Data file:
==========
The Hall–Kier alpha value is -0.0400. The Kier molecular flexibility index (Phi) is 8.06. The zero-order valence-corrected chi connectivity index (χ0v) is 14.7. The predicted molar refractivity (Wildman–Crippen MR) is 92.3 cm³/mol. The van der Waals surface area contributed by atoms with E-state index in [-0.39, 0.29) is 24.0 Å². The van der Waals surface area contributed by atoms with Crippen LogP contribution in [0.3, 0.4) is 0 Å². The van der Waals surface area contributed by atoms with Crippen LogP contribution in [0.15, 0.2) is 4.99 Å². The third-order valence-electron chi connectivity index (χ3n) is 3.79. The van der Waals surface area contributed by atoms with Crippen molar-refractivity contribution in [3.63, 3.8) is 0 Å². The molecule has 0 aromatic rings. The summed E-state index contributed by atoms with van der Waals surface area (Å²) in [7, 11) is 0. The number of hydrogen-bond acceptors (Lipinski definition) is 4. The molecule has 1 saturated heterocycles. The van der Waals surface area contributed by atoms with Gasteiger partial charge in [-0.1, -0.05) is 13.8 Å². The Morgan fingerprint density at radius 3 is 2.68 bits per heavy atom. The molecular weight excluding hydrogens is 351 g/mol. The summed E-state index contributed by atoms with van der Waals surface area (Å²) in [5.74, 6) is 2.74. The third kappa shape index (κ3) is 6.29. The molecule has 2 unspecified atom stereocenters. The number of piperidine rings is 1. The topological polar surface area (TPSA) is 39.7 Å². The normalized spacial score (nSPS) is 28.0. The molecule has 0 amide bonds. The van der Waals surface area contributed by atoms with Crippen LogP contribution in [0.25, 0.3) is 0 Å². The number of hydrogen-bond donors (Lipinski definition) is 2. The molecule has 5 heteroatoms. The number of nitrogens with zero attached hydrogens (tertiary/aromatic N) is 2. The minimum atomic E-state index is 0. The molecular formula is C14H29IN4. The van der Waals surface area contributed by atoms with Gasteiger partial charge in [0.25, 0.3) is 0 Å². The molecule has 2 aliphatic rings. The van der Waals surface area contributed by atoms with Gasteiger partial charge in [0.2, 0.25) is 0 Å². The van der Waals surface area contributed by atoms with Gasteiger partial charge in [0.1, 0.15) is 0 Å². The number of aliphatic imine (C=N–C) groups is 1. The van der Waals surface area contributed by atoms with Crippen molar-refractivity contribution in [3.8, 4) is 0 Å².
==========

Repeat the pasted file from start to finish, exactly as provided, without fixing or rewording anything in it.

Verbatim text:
The Hall–Kier alpha value is -0.0400. The Kier molecular flexibility index (Phi) is 8.06. The zero-order valence-corrected chi connectivity index (χ0v) is 14.7. The predicted molar refractivity (Wildman–Crippen MR) is 92.3 cm³/mol. The van der Waals surface area contributed by atoms with E-state index in [-0.39, 0.29) is 24.0 Å². The van der Waals surface area contributed by atoms with Crippen LogP contribution in [0.3, 0.4) is 0 Å². The van der Waals surface area contributed by atoms with Crippen LogP contribution in [0.15, 0.2) is 4.99 Å². The third-order valence-electron chi connectivity index (χ3n) is 3.79. The van der Waals surface area contributed by atoms with Crippen molar-refractivity contribution in [3.63, 3.8) is 0 Å². The molecule has 0 aromatic rings. The summed E-state index contributed by atoms with van der Waals surface area (Å²) in [7, 11) is 0. The number of hydrogen-bond acceptors (Lipinski definition) is 4. The molecule has 1 saturated heterocycles. The van der Waals surface area contributed by atoms with Gasteiger partial charge in [-0.1, -0.05) is 13.8 Å². The Morgan fingerprint density at radius 3 is 2.68 bits per heavy atom. The molecular weight excluding hydrogens is 351 g/mol. The summed E-state index contributed by atoms with van der Waals surface area (Å²) in [5.74, 6) is 2.74. The third kappa shape index (κ3) is 6.29. The molecule has 2 unspecified atom stereocenters. The number of piperidine rings is 1. The topological polar surface area (TPSA) is 39.7 Å². The normalized spacial score (nSPS) is 28.0. The molecule has 0 amide bonds. The van der Waals surface area contributed by atoms with Crippen LogP contribution in [0.25, 0.3) is 0 Å². The number of hydrogen-bond donors (Lipinski definition) is 2. The molecule has 5 heteroatoms. The number of nitrogens with zero attached hydrogens (tertiary/aromatic N) is 2. The minimum atomic E-state index is 0. The molecular formula is C14H29IN4. The van der Waals surface area contributed by atoms with Gasteiger partial charge in [0.25, 0.3) is 0 Å². The molecule has 2 aliphatic rings. The van der Waals surface area contributed by atoms with Gasteiger partial charge in [0.2, 0.25) is 0 Å². The van der Waals surface area contributed by atoms with Gasteiger partial charge in [0.1, 0.15) is 0 Å². The number of aliphatic imine (C=N–C) groups is 1. The van der Waals surface area contributed by atoms with Crippen molar-refractivity contribution in [3.8, 4) is 0 Å².